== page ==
United States mother who sold her twins to a British couple tries to hijack her high school graduation

Tranda Wecker (pictured this week) hijacked her twin daughters' high school graduation 17 years after trying to sell them online

The mother of the United States who sold her twins to a British couple via the Internet tried to force the way back to children's lives 17 years later by "kidnapping". your graduation

Tranda Wecker discharged her identical daughters for her part of £ 8,200 in 2001 when they were only six months old.

The girls, Kiara and Keyara, 18, did not want to have anything to do with their biological mother after the pain that caused them throughout their lives.

But this year, Wecker drove 600 miles from Florida to interrupt his high school graduation in Missouri and act as if he had played a role in his upbringing.

Tranda Wecker (pictured this week) hijacked her twin daughters' high school graduation 17 years after trying to sell them online

Tranda Wecker (pictured this week) hijacked her twin daughters' high school graduation 17 years after trying to sell them online

Ready for college: the twins, photographed together at graduation, do not want to have anything to do with their birth mother after the pain she caused them

Ready for college: the twins, photographed together at graduation, do not want to have anything to do with their birth mother after the pain she caused them

Ready for college: the twins, photographed together at graduation, do not want to have anything to do with their birth mother after the pain she caused them

"Recently, Tranda attended the graduation of girls in high school in May, but they knew what she was doing," her adoptive mother told the Mirror.

& # 39; She wanted that photo with them to share their success. The success was due to the hard work of the girl, nothing less.

& # 39; The girls saw it. They have met only a handful of times. Sometimes they have refused to see it, they have suffered so much. "

  The sisters, who were raised knowing their extraordinary history, are now 18 years old and are studying social sciences at the university.

  The sisters, who were raised knowing their extraordinary history, are now 18 years old and are studying social sciences at the university.

The sisters, who were raised knowing their extraordinary history, are now 18 years old and are studying social sciences at the university.

Kiara and Keyara Wecker made headlines in 2001 when Alan and Judith Kilshaw (pictured with the children) tried to buy them for £ 8,200

Kiara and Keyara Wecker made headlines in 2001 when Alan and Judith Kilshaw (pictured with the children) tried to buy them for £ 8,200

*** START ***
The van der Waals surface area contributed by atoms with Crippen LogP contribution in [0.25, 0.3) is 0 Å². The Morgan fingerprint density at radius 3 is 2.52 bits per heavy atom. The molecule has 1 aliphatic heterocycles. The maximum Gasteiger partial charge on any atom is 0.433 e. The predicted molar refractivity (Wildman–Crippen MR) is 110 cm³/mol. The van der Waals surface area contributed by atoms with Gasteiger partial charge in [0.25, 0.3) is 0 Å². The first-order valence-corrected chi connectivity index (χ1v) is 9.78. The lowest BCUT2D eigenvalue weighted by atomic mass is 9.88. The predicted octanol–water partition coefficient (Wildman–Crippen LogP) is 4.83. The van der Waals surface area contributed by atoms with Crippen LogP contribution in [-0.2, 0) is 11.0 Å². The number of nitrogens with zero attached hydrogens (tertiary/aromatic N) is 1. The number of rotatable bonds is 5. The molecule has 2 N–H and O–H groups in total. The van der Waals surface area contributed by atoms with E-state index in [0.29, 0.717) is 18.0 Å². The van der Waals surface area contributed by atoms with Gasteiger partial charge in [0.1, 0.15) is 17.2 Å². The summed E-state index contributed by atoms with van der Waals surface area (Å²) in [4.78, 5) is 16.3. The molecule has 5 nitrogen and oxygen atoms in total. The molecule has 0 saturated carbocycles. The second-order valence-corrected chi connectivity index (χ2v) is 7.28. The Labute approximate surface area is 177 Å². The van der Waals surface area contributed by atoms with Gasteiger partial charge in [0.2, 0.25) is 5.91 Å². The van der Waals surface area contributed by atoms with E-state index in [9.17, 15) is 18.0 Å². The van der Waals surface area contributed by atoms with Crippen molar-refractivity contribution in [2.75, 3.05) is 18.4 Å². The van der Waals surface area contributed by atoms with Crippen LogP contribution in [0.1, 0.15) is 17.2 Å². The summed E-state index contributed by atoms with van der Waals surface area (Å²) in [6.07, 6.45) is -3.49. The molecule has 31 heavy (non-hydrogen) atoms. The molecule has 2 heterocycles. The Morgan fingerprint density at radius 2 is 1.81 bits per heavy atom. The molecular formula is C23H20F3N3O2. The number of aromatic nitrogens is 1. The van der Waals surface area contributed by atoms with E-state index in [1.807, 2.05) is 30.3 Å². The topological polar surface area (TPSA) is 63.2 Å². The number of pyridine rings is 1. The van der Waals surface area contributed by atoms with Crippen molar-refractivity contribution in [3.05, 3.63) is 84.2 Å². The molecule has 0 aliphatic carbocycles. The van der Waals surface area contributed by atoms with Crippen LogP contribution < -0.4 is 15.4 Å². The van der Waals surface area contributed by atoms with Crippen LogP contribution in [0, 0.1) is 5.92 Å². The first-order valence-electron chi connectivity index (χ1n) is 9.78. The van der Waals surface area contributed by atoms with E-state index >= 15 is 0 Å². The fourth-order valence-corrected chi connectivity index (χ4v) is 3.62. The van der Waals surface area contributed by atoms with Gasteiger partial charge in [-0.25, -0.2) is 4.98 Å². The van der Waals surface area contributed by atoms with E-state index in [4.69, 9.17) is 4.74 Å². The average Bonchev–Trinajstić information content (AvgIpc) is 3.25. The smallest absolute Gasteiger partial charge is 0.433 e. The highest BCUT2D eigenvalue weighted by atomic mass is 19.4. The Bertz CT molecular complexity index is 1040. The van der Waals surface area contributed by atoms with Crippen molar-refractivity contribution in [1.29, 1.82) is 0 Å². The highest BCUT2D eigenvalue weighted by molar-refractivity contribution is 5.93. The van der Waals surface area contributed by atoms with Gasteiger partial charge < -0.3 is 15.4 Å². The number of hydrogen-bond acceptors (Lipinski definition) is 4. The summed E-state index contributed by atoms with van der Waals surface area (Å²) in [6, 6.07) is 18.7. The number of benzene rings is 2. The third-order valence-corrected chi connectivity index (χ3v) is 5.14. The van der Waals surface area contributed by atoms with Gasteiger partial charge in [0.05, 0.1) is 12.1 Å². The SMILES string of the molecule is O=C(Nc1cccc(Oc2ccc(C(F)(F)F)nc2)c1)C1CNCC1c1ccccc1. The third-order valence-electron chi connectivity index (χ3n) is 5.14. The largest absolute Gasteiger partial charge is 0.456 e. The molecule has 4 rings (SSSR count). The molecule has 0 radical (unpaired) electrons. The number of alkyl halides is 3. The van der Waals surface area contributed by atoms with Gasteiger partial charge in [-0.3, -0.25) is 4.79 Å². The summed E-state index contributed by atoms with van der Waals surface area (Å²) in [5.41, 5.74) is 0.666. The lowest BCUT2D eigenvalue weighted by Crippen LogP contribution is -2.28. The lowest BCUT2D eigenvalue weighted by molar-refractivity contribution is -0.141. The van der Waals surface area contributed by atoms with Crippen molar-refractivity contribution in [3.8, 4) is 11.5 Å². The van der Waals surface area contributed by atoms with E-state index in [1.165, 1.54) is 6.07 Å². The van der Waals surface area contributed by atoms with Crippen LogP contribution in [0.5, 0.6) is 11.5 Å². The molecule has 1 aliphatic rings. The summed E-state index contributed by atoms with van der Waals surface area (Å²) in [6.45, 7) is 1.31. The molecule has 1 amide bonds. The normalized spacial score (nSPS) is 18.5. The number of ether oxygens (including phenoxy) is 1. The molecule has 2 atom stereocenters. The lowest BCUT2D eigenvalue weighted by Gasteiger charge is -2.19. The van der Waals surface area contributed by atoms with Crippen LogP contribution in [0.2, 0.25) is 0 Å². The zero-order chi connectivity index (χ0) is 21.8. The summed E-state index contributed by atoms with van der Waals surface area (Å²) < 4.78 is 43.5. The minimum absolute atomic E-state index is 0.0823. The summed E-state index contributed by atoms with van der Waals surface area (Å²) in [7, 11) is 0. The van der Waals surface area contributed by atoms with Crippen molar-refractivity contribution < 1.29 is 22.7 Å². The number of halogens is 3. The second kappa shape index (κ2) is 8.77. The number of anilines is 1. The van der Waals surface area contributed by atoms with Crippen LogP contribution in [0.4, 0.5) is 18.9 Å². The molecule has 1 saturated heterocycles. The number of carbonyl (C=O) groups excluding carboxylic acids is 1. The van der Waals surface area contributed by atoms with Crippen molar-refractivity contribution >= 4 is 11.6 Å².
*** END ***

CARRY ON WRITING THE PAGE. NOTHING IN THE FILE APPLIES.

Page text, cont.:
The girls on their 16th birthday

The girls on their 16th birthday

Alan and Judith Kilshaw (pictured with the children) tried to buy them online for £ 8,200 in 2001. Right: the girls on their 16th birthday.

An old intimate friend of Wecker said that she wanted to be photographed with the girls in their ceremonial dresses so that it seemed like she had played a role in their lives.

When confronted about it, Wecker said that "they were still girls" before being photographed for the first time in recent years.

Social services eliminate the twins from the care of the Kilshaws at the Beaufort Park Hotel in Wales in January 2001

Social services eliminate the twins from the care of the Kilshaws at the Beaufort Park Hotel in Wales in January 2001

Social services eliminate the twins from the care of the Kilshaws at the Beaufort Park Hotel in Wales in January 2001

Alan and Judith Kilshaw of Buckley, in north Wales, bought twins born in Missouri over the Internet 17 years ago in a deal that shocked the world.

The deal was already complete and the twins returned to Wales when the Kilshaws realized that a couple from California had already paid for the custody of the children through an adoption agency, all thanks to a scam perpetrated by their mother biological

The FBI became involved, sparking an international legal battle that eventually ended with the upbringing of a third group of adoptive parents in Missouri.

But in 2006 Wecker had promised to recover full custody of the children. She gained access to see them that year.

It is alleged that Wecker, who has given birth to six children, including a four-year-old boy, tried to take advantage of a book contract by telling his story about the scandal.

Now she is locked in a bitter custody battle with her third husband, Toney Miller, for her young son.

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